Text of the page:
Arty Chick’s Seven Flicks: Week 11

Most of this week’s films come from the 80s. There’s a jewel heist, a race riot, a dystopian bounty hunter, an academia story, three murderers, a couple of divorces, and a lot of intrigue.

They received 10 Oscar nominations between them, and a lot of other accolades.

This week’s films are:  A Fish Called Wanda, , Do the Right Thing, Blade Runner, Educating Rita, Dance With a Stranger, Brother’s Keeper, His Girl Friday.

 

 

 

Arty Chick’s Seven Picks: Week 10

This week is heavy on movies about couples. They include rom-coms and complicated relationship stories, and the characters range from criminals to musicians to politicians, from kings to bakers. The genres include classic dramas, and film noir, and brilliant satire. And there’s a good dollop of sex, for good measure.

They’re mostly from the 80s and 90s, though one is from the 60s. And something they all (except one) have in common is that they were nominated for a lot of Oscars, and won quite a few.

 

The films are: Moonstruck, Kiss of the Spider Woman, Body Heat, Nashville, Out of Sight, Four Weddings and a Funeral, and The Lion in Winter

Review: La Llorona

This political horror film takes its title from a Meso-American folkloric legend about the ghost of a woman who roams waterfront areas mourning her drowned children. In the film La Llorona comes into the lives of a powerful family as they’re sequestered in their house and slowing pulls the patriarch’s very dark past to the surface. Set in Guatemala, the film centers on Enrique (Julio Diaz), a retired general who has been tried and convicted for the genocide of the country’s Mayan-Ixil population during the civil war there. Just after his conviction though, a higher court overturns the it, but the public is up in arms. And Enrique and his family become prisoners in their own home. All the indigenous servants except one quit, fearing for their safety. And then a young woman shows up at the door, the new maid. But who is she really?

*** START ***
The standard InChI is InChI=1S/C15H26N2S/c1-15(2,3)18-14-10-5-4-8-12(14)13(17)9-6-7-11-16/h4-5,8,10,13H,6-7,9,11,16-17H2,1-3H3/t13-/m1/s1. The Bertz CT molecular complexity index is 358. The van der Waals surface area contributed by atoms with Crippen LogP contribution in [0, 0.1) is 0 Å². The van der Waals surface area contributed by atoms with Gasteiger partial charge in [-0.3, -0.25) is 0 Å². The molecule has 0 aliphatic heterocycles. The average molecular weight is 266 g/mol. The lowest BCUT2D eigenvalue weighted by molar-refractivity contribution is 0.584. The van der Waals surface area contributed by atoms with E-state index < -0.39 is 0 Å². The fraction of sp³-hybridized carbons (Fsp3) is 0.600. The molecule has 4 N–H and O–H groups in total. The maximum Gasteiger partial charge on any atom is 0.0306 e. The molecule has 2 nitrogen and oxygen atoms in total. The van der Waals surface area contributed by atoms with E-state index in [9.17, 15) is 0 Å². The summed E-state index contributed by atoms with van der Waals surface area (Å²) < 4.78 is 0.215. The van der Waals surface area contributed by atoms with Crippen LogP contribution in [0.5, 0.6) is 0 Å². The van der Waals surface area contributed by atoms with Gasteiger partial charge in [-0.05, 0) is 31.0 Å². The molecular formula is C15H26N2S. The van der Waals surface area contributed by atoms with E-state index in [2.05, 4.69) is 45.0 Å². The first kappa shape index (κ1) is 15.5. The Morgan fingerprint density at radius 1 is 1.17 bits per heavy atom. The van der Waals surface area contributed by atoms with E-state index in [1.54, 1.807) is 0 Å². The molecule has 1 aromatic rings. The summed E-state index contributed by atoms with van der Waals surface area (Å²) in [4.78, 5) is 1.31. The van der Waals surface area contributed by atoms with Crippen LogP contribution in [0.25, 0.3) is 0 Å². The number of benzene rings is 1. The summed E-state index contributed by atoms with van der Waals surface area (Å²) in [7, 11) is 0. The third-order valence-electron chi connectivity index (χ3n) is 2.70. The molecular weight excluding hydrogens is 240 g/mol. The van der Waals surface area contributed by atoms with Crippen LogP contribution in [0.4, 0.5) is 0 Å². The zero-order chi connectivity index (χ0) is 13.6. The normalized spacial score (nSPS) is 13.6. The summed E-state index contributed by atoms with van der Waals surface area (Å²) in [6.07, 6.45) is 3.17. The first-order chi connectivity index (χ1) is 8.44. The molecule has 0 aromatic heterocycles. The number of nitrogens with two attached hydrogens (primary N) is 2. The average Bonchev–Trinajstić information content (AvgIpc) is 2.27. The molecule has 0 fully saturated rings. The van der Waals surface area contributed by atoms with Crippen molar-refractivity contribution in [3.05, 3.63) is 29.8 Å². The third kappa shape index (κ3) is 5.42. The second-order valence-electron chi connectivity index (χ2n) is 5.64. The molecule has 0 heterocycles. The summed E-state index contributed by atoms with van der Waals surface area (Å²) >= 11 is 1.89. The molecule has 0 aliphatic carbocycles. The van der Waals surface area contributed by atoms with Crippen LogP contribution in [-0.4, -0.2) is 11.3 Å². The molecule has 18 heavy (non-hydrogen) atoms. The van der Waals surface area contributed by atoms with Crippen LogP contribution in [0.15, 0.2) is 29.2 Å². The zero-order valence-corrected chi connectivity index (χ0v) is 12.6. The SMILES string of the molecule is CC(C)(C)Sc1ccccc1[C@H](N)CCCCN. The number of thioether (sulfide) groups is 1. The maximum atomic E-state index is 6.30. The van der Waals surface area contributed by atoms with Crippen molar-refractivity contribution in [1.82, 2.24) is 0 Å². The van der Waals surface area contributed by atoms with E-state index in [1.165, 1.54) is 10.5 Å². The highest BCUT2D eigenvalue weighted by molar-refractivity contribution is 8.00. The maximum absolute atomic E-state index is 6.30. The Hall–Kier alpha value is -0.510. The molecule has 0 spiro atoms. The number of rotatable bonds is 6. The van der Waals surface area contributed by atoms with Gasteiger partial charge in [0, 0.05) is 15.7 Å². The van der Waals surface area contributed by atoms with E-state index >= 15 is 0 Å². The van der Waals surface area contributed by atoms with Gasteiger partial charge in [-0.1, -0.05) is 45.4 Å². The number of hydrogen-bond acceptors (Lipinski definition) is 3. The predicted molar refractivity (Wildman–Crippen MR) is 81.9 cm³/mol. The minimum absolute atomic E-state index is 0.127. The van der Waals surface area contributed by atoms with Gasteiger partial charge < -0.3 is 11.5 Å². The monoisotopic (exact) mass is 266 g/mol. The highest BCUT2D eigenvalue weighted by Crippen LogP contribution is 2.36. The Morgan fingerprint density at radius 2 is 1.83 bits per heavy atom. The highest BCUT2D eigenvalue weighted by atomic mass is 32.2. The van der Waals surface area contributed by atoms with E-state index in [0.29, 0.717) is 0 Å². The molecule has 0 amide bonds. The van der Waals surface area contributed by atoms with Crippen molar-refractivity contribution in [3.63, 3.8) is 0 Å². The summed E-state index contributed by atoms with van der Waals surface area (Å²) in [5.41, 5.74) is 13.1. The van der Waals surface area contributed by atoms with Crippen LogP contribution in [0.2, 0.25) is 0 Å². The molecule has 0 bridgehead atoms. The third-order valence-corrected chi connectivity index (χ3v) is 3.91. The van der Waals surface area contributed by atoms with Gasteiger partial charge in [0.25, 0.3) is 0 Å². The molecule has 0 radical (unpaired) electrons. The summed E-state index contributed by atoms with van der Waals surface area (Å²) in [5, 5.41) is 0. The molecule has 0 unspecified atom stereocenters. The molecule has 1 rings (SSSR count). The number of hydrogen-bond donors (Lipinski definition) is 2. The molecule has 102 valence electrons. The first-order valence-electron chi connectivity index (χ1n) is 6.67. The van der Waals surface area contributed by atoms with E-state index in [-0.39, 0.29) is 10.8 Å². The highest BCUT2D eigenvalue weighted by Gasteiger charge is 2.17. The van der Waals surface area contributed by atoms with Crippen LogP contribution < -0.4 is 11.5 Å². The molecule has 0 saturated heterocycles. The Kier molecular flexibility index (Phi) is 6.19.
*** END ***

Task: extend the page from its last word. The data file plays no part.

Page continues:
Quickie Review: 17 Blocks

I saw this one at AFI DOCS in 2019, back when we could still go to festivals. And it’s just now coming into theaters virtually. 17 Blocks is a sad and personal gun violence tale. Shot over two decades by a family in Washington, DC, you see kids growing up in a single parent house. Mom is a junkie, though she does try to keep it together. Her three kids do their best.  But there is one kid who is the star, Emmanuel – good grades, nice girlfriend, plans for the future. He lives with his older brother Smurf who he idolizes and sister Denice. And then there is a tragic shooting.

Arty Chick’s Seven Flicks: Week 9

Week Nine of films that I remember fondly. It’s amazing how many great films come to mind when I go down my cinematic memory lane. A lot of this week’s picks are from the 80s. The oldest is from 1979. And the newest from 2003. So it’s a fairly modern bunch. No black and white. No foreign films this time. We’ve got comedy, war, feminism, even a Western in the mix. Big films and indies. But all of them are highly recommended.

 

The films are: Crimes and Misdemeanors, The Thin Red Line, Silverado, Broadcast News, Ordinary People, The Station Agent, My Brilliant Career